The novel starts off with a bang --- John and Carol Henderson's young son, Scott, takes a walk out onto the jetty behind their house that overlooks a dark lake in Black Ridge, Washington. Scott disappears from sight and is never seen or heard from again --- he simply vanished without a trace. The horrifying start is the high point of the novel and the succeeding story does not come near it. The story jumps ahead in time three years as we find that John and Carol Henderson, like many couples dealing with the traumatic loss of a young child, have split up. John is now living in Oregon and working a mindless job as a waiter for a friend's restaurant. One night, he comes home to a mysterious email that reads - `I know what happened'. Startled by this, John tracks down the sender of the email --- a frightened woman named Ellen --- who tells him abruptly by phone that she knows what happened to his son but cannot speak any further as she fears she's being watched.
This propels John to return to Black Ridge, check into a local hotel, and meet with this woman Ellen to figure out the puzzle she has presented with her cryptic messages. It as at this point where the novel quickly runs out of steam as myriads of characters and strange situations are presented with little or no explanation as to their place in the plot.
What could have been a superior eerie tale about a town in the grips of a supernatural power that makes them all behave oddly --- reminiscent of Thomas Tryon's HARVEST HOME --- merely becomes a jumbled mess that you will just keep reading in hope that the payoff is worth your valuable time.
Unfortunately, the payoff is a thinly constructed back-story of Black Ridge's Robertson family who seem to be either witches themselves or in league with the bewitching entity that is responsible for all the `bad things' that have happened in the town's history. I truly wished that Marshall would have spent more time developing the central characters and structuring a stronger back-story for the Robertson's and Black Ridge's morbid history --- but it never comes. BAD THINGS is a quick read and clearly is written by a fine writer. Here's hoping for Better Things with his next effort.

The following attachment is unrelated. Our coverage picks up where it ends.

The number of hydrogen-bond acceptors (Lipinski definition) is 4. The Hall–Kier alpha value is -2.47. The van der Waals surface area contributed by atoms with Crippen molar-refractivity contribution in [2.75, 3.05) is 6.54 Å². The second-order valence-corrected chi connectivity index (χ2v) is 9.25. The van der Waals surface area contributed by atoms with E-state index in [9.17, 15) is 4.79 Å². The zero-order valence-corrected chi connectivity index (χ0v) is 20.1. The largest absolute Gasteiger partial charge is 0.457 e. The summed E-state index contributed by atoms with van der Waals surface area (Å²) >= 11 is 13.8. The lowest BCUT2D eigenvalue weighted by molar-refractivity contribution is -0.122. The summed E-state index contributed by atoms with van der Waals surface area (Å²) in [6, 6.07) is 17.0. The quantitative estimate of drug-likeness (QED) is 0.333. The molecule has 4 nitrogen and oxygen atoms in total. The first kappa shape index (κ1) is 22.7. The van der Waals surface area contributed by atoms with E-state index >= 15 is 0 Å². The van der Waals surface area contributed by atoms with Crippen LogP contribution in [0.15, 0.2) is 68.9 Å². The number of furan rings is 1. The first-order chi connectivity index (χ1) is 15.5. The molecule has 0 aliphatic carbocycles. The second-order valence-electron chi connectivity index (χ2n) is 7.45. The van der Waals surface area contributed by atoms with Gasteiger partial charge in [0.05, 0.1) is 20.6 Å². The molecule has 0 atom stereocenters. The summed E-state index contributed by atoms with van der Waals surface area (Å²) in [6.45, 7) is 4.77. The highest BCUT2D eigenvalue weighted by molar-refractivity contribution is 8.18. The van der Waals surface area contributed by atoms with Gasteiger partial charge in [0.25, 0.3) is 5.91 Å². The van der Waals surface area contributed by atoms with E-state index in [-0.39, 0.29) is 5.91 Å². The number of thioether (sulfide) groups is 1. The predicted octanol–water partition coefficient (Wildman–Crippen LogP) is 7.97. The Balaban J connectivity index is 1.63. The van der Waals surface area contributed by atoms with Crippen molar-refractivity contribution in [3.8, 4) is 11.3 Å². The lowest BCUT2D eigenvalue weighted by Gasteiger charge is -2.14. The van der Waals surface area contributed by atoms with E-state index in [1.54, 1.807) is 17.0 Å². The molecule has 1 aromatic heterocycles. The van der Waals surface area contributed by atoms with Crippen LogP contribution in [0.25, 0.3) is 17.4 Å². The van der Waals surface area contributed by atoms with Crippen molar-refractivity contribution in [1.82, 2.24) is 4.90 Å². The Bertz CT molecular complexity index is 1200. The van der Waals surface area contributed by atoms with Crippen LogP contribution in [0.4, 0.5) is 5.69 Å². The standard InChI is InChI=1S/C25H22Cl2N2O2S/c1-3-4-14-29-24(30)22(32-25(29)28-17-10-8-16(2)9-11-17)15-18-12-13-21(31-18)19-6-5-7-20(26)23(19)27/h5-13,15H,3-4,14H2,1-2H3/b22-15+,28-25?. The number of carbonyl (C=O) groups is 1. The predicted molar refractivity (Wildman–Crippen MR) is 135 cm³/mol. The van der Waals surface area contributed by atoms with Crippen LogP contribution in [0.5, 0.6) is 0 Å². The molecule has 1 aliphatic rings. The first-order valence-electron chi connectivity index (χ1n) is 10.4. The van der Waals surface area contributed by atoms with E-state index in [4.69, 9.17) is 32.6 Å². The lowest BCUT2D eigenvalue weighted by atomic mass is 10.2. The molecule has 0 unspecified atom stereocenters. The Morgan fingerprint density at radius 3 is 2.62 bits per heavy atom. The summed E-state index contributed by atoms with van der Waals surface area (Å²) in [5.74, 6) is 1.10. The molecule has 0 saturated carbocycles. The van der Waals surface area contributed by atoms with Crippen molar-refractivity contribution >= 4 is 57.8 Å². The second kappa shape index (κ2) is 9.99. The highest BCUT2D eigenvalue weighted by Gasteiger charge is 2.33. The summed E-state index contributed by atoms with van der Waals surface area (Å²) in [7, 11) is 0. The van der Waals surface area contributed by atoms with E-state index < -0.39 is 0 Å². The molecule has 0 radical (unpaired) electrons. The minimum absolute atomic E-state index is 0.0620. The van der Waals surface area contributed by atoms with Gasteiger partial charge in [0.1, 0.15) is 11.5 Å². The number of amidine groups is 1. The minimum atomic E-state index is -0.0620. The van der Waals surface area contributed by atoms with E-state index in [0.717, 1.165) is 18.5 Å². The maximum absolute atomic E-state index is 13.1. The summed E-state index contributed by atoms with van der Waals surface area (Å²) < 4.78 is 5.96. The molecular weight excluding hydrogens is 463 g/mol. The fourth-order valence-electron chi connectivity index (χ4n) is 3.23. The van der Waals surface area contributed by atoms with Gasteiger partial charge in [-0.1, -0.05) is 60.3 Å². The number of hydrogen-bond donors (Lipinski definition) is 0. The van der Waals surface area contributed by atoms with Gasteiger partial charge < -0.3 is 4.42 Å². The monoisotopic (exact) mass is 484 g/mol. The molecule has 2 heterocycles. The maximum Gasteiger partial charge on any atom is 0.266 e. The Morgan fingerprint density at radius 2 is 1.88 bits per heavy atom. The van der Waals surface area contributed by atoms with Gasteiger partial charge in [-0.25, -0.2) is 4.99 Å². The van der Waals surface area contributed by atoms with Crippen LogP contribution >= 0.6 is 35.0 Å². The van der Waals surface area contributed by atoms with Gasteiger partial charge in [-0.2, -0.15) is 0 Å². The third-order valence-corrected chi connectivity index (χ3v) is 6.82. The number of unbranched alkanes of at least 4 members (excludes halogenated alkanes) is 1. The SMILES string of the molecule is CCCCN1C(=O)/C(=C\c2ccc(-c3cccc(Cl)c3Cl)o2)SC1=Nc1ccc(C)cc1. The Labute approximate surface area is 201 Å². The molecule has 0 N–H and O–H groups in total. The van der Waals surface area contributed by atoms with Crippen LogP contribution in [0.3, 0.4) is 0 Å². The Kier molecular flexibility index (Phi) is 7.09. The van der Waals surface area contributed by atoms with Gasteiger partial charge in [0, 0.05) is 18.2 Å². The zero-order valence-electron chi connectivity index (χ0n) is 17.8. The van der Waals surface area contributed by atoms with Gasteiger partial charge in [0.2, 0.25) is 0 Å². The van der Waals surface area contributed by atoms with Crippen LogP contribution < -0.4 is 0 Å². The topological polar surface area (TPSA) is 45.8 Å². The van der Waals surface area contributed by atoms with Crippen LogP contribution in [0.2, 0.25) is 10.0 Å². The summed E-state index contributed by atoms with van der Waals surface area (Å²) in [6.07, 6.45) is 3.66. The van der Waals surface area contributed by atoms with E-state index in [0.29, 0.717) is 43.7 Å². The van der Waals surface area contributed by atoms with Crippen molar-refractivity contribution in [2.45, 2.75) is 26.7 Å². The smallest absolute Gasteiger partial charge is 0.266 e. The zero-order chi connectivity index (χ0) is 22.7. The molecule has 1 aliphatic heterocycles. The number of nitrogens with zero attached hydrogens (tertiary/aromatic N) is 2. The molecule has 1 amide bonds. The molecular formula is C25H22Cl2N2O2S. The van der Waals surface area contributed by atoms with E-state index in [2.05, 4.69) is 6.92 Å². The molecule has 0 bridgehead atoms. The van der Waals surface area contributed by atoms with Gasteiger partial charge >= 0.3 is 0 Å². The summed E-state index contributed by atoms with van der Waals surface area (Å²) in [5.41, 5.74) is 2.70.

- Fun page-turner, if you just go with the flow
Brief summary, no spoilers:
Our main protagonist (and sometime narrator) is John Henderson. The book starts out with the mysterious death of his young son, Scott. We know that John's marriage to Carol ended after Scott's death, and that she moved away with their infant son, Tyler.
Three years later John is working as a waiter at a small, seasonal restaurant on the Oregon coast - no longer working as an attorney. He gets an email from a woman claiming to know something about Scott's death, and John goes back to find her, and at last to resolve what happened.
The book has an interesting structure with various narrators, including Carol, and a strange young woman named Kristina. We often see events from their point of view - but just bits and pieces, since the denouement contains several twists.
I thought this was a quick, fun read. This author sure knows how to write a page-turner, although I'm not sure the plot bears close scrutiny. The story is pretty full of holes in terms of characters acting inconsistently, or where logic falls by the wayside. (And I'm not referring to the horror aspects.)
Still, I had a lot of fun reading this, and just went along for the ride. 4 stars just for being so entertaining....more info
- Wonderfully creepy...
I had read Marshall's STRAW MAN trilogy of books and loved them. They were totally engrossing and deeply disturbing. Knowing this, I expected the same with BAD THINGS and was not disappointed.
Marshall is a master at keeping everything just below the surface. Even the most mundane moments leave you with the feeling that there is something evil and sinister lurking behind. BAD THINGS incorporates the same creepiness that his other books have, and leaves you wondering just what the next page will bring. You always know that something weird and eerie awaits you.
I did find the ending to be somewhat lacking. However the rest of the book is so strong that it didn't bother me. A five star recommendation....more info
- Well done
Michael Marshall has created a formidable story that keeps you on the edge of your seat. Even the innocent rustling of leaves makes your scalp crawl. I cannot read this book at night when I'm alone--it's just too creepy. But creepy in an excellent way.
When two people have died mysteriously -- a little boy and a sixtyish man--no one seems concerned about investigating. But three years after his son dies, John Henderson is drawn back to that horrible place and back into the nightmare. Will the woman who says she "knows what happened to his child" be able to lead him to the truth? Or will she, too, die before the that truth is exposed?